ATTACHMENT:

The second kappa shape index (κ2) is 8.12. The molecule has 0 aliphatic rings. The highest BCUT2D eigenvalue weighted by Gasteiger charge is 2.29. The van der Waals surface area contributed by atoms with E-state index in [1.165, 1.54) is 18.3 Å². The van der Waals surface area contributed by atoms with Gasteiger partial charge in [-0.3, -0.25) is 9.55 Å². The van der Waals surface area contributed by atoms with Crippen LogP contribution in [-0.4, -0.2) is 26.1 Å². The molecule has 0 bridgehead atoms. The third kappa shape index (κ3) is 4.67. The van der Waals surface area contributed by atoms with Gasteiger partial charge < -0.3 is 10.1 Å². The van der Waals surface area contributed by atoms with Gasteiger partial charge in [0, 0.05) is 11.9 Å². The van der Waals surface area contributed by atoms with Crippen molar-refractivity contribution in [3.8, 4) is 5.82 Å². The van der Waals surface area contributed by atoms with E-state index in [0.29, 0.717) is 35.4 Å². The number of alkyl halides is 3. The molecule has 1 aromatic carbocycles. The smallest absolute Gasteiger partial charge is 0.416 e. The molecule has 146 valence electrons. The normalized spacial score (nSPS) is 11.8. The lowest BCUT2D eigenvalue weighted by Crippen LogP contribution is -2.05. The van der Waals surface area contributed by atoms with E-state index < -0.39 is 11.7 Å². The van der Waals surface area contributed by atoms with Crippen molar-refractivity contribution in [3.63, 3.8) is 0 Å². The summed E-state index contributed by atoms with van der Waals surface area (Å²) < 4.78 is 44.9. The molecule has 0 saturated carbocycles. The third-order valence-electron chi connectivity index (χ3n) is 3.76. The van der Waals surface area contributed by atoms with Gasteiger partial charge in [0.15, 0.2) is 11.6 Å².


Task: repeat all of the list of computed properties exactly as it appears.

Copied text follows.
The second kappa shape index (κ2) is 8.12. The molecule has 0 aliphatic rings. The highest BCUT2D eigenvalue weighted by Gasteiger charge is 2.29. The van der Waals surface area contributed by atoms with E-state index in [1.165, 1.54) is 18.3 Å². The van der Waals surface area contributed by atoms with Gasteiger partial charge in [-0.3, -0.25) is 9.55 Å². The van der Waals surface area contributed by atoms with Crippen LogP contribution in [-0.4, -0.2) is 26.1 Å². The molecule has 0 bridgehead atoms. The third kappa shape index (κ3) is 4.67. The van der Waals surface area contributed by atoms with Gasteiger partial charge < -0.3 is 10.1 Å². The van der Waals surface area contributed by atoms with Gasteiger partial charge in [0, 0.05) is 11.9 Å². The van der Waals surface area contributed by atoms with Crippen molar-refractivity contribution in [3.8, 4) is 5.82 Å². The van der Waals surface area contributed by atoms with E-state index in [0.29, 0.717) is 35.4 Å². The number of alkyl halides is 3. The molecule has 1 aromatic carbocycles. The smallest absolute Gasteiger partial charge is 0.416 e. The molecule has 146 valence electrons. The normalized spacial score (nSPS) is 11.8. The lowest BCUT2D eigenvalue weighted by Crippen LogP contribution is -2.05. The van der Waals surface area contributed by atoms with E-state index < -0.39 is 11.7 Å². The van der Waals surface area contributed by atoms with Crippen molar-refractivity contribution in [3.63, 3.8) is 0 Å². The summed E-state index contributed by atoms with van der Waals surface area (Å²) < 4.78 is 44.9. The molecule has 0 saturated carbocycles. The third-order valence-electron chi connectivity index (χ3n) is 3.76. The van der Waals surface area contributed by atoms with Gasteiger partial charge in [0.15, 0.2) is 11.6 Å².